Comparing our data with the existing literature we found two studies suggesting that the side of the torticollis is related to CMT either by intrauterine positioning  (head positioning in utero can selectively injure the SCM muscle) or due to delivering of the first shoulder . Information about first delivered shoulder, the final fetal position being either left occipital or right occipital, was not available in the ABC cohort. Moreover, ultrasound is only done as routine in Denmark at around gestational weeks 12 and 19 and could therefore not provide further information about the specific fetal position during pregnancy.
No previous studies with information about parity, augmentation, or induction of labor are available. A case–control study  examined gestational age and birth weight for CMT patients, but not in relation to complicated birth or developing CMT. Several have studied fetal presentation and delivery mode related to CMT [7, 11, 12, 15,16,17,18,19]. To our knowledge no former studies have examined the duration of second stage of labor, Apgar score, umbilical cord pH and base excess, infant head circumference and transfer to the neonatal ward as indicators of complicated birth.
In our data, we found a lower prevalence of breech presentation in children with CMT, compared to earlier studies . Half of the children in breech presentation were delivered vaginally and the other half by cesarean section. In a former case control study with 178 patients, Lee et al.  compared vaginal births with cesarean sections and found no difference in the clinical severity of CMT according to the mode of delivery, suggesting that prenatal factors most likely cause CMT due to the reduced risk of birth trauma in cesarean sections. This is in accordance with two case reports [12, 15], questioning the traumatic vaginal breech delivery theory as being the dominant pathophysiology behind CMT.
Other studies questioned trauma and difficult birth, and instead pointed towards sequelae from intrauterine and prenatal factors as the main cause of CMT. Stellwagen et al.  found an association between torticollis and the fetus being in the same intrauterine position for more than 6 weeks before delivery and Davids et al.  used magnetic resonance imaging (MRI) to observe the SCM muscle in infants and found signals similar to those in compartment syndrome.
In contrast, Hollier et al.  found a high frequency of complications during pregnancy and delivery in their small retrospective study of 11 patients, and Ho et al.  found higher rates of assisted breech births, instrumental deliveries and cesarean sections, which led them to conclude that birth trauma appears to be the main etiological factor in CMT. Suzuki et al.  suggested that stretching of the SCM muscle during delivery may be a direct cause of CMT. In our population only a few cases experienced moderate birth trauma: mainly those delivered with vacuum extraction. In general, most of the studies [17,18,19] had only examined fetal presentation and delivery mode, lacking more specific information from obstetric and neonatal medical records.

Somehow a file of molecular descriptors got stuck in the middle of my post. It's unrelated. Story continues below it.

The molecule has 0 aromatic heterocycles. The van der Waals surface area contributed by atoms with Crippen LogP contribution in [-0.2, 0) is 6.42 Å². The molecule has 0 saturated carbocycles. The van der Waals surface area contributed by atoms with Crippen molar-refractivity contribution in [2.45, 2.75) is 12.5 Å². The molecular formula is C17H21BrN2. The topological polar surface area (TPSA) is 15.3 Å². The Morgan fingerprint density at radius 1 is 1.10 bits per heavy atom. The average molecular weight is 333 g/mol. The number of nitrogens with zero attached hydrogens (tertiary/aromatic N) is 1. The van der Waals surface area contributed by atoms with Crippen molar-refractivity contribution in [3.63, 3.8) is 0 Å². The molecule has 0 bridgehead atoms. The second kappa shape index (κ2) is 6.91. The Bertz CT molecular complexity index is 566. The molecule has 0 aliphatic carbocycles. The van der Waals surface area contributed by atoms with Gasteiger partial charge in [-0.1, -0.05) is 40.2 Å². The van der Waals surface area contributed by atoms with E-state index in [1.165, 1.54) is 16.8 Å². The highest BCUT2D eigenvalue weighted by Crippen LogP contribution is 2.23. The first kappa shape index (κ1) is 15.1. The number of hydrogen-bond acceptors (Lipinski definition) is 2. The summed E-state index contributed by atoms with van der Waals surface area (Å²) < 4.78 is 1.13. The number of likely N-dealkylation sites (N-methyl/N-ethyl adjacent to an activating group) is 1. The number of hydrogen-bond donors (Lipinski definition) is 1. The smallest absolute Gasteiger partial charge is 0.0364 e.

There seems to be a tendency towards intrauterine and prenatal cause, but the possibility of a perinatal trauma to the SCM muscles cannot be excluded. In our study, most of the children with CMT were born after uncomplicated deliveries, contradictory to the most common theories described in medical textbooks.
However, our study has some limitations. Primarily it only included 23 cases of CMT. One reason for this is that 90–95% of CMT resolves within a year by manual stretching and therefore the majority of these children are never referred to an orthopedic facility. It is therefore expected that children included in this study represent the more severe cases. Our study size was further limited by including only children born at AUH, as this was the only hospital where we were able to retrieve validated obstetric data. However, we believe the study sample to be representative.
We were unable to retrieve family history of CMT in the patient records. A potential genetic association may accumulate cases of CMT within families.
Finally, this study was a retrospective observational case study with prospective collected obstetric information. Retrospective studies are useful for studying diseases with low incidence. A large prospective cohort study with evaluation of fetal positioning during pregnancy with systematic examination of the SCM in both the perinatal and the neonatal period using ultrasound or MRI, together with collection of obstetric information may provide further information of CMT etiology.
The results of the present study contribute to existing knowledge by pointing mainly towards intrauterine and prenatal reasons for developing CMT, and indicate that complicated birth and trauma may not be the main cause of CMT, even though this is stated in pediatric orthopedic textbooks.
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Conflict of interest
The authors declare that they have no conflict of interest.
All women have given consent to have their data in the ABC cohort.
The study conforms to the 1964 Helsinki Declaration and its later amendments. The study was in accordance with the ethical standards of the institutional and/or national research committee and was approved by the Danish Data Protection Agency (j. no 1-16-02-699-15) and the Danish Health Authority (j.no. 3-3013-1576/).
No sources of support.